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High turnout will affect ANC

2014-05-07 19:56
Jacob Zuma (AFP)

Cape Town - Voters waited in winding queues across South Africa a few hours before polling stations were due to close on Wednesday, as the Electoral Commission of SA (IEC) said the fifth all-race elections were drawing a massive turnout in cities.

"The most pressing challenge we are facing is the extremely high turnout in urban areas," IEC chair Pansy Tlakula said in Pretoria.

"It should be remembered that we have the highest number of voters registered in South Africa's history... 25.3 million," she added.

Polls were due to close at 21:00, and the IEC said the first results were expected to come in about an hour later.

Analysts have said turnout would prove a key factor in the ANC's election fortunes, with any significant stay away likely to reduce the 66% majority it won five years ago.

After casting his ballot in Nkandla, President Jacob Zuma acknowledged it was a "challenging" election and said his wish for the poll was that "the voting is as peaceful is as it must be".

After election tents went up in flames in Bekkersdal, 50km west of Johannesburg on Tuesday night, calm prevailed as police and military poured into that and other townships plagued by service delivery protests in the run-up to the election.

Electoral officials in Gauteng noted a low turnout of young voters. Across the province the born-free generation appeared largely absent, or ambivalent about the first election in which they were old enough to vote.

In Krugersdorp Vuyo Dike, 20, said he would not vote.

"I feel that you're not assured that your vote will be returned with development. Parties win but don't focus on service delivery," he said.

Use technology

In Diepsloot, a first time voter said waiting in the sun was a pain, and proposed the IEC allow people to do it via text message in 2019.

"As a born-free, I feel we should not be standing in long, winding queues in the hot sun while today's technology is so advanced," said 20-year-old Annah Molla.

"I will not vote again next time as long as I have to queue like this."

In Springs, where service delivery protesters have called for a stay-away, a young shack-dweller wearing a red Economic Freedom Fighters beret said he had no intention of voting.

He said government had "not changed anything" in the 20 years since the country's first democratic elections in 1994, the year in which he was born.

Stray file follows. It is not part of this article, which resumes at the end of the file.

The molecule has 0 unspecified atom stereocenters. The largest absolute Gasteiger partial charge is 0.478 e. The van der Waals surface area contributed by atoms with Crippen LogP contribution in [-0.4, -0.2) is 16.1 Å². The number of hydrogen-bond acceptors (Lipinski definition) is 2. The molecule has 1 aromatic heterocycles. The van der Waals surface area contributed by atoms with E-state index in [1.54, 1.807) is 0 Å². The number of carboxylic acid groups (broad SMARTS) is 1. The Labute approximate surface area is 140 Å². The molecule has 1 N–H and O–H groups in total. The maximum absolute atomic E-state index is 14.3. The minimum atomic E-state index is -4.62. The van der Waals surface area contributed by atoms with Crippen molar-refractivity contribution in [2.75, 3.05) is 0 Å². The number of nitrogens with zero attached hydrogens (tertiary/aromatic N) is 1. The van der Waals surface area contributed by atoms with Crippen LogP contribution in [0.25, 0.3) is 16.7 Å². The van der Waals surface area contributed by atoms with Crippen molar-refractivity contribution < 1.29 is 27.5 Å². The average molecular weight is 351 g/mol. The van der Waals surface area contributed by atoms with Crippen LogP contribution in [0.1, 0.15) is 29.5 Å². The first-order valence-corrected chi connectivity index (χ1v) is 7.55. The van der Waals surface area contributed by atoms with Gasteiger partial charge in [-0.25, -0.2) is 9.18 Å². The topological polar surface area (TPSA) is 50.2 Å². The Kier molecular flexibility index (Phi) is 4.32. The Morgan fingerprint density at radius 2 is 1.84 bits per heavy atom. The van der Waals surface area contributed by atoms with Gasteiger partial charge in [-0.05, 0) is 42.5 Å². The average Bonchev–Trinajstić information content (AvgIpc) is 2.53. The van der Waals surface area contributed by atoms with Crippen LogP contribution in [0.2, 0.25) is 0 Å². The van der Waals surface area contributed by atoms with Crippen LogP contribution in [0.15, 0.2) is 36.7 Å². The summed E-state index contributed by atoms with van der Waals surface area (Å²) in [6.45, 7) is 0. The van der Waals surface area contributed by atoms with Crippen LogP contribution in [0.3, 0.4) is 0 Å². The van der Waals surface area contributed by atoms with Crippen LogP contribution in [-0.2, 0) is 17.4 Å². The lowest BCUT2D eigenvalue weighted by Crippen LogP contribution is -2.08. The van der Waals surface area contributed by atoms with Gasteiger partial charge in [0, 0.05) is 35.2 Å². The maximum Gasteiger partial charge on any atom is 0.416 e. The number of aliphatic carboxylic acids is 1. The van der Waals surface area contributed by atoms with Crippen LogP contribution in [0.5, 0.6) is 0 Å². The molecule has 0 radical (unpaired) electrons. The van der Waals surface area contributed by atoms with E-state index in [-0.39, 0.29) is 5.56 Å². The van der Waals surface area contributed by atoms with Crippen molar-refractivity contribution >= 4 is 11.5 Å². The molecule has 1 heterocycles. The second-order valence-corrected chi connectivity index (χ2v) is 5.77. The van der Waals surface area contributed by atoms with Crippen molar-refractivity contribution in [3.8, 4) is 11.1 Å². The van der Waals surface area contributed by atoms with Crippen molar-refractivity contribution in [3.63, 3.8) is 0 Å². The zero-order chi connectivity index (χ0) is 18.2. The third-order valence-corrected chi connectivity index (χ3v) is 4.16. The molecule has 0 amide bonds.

In contrast, striking miners in the platinum belt queued patiently to cast their ballots at Wonderkop and Freedom Park, near Rustenburg. Thousands of votes had been cast by mid afternoon.

"I have voted. I trust my vote to bring change in my area," said Luxolo Ndabendi, one of the miners that have been on strike at Lonmin, Impala Platinum, and Anglo American Platinum since January 23.

"Although I have voted the situation is the same. I am still starving. I live in a shack."

In the Western Cape, which analysts predicted the Democratic Alliance would retain with a bigger majority, queues snaked around polling stations on the Cape Flats as was the case in 2009, when voting was extended at many.

The war of words between the Democratic Alliance and the African National Congress continued on election day after the Electoral Court upheld a complaint about the text message the opposition party sent to 1.5 million voters in Gauteng, saying: "The Nkandla report shows how Zuma stole your money to build his R246m home."


ANC spokesperson Jackson Mthembu said the DA was in contempt of court for failing to retract the message and apologise.

"Instead, the DA is trying to subvert the impact of the judgment for party political gain," he said.

Analysts have said it is unclear to what extent the ANC would suffer at the polls for the Nkandla scandal after the opposition turned it into a central campaign issue. DA leader Helen Zille said it had become a symbol of the ruling party.

They have forecast that the ANC could shed up to five percent of its vote share in its toughest re-election bid yet, as once loyal voters stay at home in protest at economic hardship and poor service delivery.

But Precious Ndlovu, who lost her right leg in a car accident and walks with the help of crutches, said she would queue for as long as it took to vote for the ANC because the government had given her a disability grant.

"I get a grant to help me look after my family and so I want to vote for the party that provides for my children and I."

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Read more on: anc  |  iec  |  jacob zuma  |  pansy tlakula  |  elections 2014

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